IRS Appears To Improve Protection After Threats Over $80 Billion Funding
The US Internal Revenue Service is exploring ways to bolster protections at its facilities after staff began receiving threats amid an intense Republican response of more than $80 billion in new funding for the agency.
Charles Rettig, the Internal Revenue Service commissioner, wrote to employees on Tuesday to announce the assessment and urged them to report any threats or concerns to managers. The IRS will look into perimeter security, entry security and outdoor lighting in its offices, he added.
Rettig’s email comes as Republicans turn to the IRS for additional funding it received as part of the $700 billion climate, tax and health care bill that President Joe Biden signed earlier this month. Some have cited conspiracy theories that the money would be used to attack low-income citizens and political opponents of the Democrats.
Rettig told staff: “In recent days there has been a plethora of misinformation and false messages on social media, some involving threats to the IRS and its employees. We are aware of these reports and I want to assure you that your safety is and will remain my top priority.”
He added: “We are conducting a comprehensive review of existing safety and security measures. This includes conducting risk assessments based on data-driven decisions given the current environment and monitoring perimeter security, restricted areas, outdoor lighting, security around entrances to our facilities and other different types of security.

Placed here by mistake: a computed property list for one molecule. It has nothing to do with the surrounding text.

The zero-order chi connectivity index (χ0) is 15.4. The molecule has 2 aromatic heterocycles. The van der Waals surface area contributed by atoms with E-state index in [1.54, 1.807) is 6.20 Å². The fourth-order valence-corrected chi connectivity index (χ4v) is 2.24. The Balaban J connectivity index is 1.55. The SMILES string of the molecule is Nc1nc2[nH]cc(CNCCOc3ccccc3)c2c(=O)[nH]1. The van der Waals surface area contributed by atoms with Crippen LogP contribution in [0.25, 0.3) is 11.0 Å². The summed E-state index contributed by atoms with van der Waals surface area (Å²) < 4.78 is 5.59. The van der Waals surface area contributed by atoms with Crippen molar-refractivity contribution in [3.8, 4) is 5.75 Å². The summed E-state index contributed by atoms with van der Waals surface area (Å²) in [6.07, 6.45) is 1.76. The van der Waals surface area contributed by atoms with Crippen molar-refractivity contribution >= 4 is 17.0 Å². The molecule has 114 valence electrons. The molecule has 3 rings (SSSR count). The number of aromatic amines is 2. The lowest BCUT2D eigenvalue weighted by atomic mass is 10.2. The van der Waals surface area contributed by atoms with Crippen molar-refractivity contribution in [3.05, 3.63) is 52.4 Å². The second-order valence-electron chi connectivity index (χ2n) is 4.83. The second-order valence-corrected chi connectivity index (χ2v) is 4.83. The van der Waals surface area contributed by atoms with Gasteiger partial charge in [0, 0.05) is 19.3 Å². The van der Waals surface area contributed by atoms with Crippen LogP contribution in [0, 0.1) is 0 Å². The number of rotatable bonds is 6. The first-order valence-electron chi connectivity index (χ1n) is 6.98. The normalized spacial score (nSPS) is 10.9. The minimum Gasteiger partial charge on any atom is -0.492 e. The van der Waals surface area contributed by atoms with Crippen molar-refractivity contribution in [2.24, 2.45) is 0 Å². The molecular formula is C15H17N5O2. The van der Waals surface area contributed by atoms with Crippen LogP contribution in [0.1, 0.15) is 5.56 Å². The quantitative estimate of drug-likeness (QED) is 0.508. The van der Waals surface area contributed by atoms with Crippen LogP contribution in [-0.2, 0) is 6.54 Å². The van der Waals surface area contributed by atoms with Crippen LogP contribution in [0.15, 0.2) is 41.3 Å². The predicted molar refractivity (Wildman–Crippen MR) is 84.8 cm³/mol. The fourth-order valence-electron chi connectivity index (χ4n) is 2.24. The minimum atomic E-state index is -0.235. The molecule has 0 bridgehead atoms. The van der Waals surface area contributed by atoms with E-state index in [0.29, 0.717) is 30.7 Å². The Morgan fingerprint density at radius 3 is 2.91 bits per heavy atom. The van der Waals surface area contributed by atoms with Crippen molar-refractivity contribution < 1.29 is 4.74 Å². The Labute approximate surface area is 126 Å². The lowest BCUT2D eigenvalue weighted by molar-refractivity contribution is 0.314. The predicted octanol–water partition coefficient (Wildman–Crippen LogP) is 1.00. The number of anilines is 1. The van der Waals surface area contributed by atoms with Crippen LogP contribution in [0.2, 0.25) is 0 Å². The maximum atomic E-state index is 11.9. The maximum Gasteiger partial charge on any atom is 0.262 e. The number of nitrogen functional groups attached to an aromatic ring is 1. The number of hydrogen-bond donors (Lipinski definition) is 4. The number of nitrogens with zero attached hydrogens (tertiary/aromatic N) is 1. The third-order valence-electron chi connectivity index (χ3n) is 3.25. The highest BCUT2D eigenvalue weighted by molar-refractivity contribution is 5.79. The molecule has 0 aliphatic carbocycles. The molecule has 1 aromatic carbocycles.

Democrats wanted the additional funding to help reduce tax evasion and increase the country’s tax revenues. The money, of which $45 billion will be spent on enforcement, will be used to increase staffing levels and improve the department’s technology.
Treasury Secretary Janet Yellen has instructed Rettig not to use the additional funds to increase the number of audits for households earning less than $400,000 a year.
But this hasn’t stopped a deluge of criticism from Republicans who accused the Biden administration of targeting lower-income households and small businesses.
Some senior Republicans have even suggested that the agency could use force. Chuck Grassley, the Republican senator from Iowa, told Fox News earlier this month, “Will they have a strike force going in with AK-15s already loaded to shoot some small business owner in Iowa?”
Rettig, who was nominated to his post by former President Donald Trump, has played a personal role in advocating for more funding for the IRS. As members of Congress prepared to vote on the bill, he sent them a letter saying the agency is “constantly struggling to obtain adequate resources to fulfill its important mission.”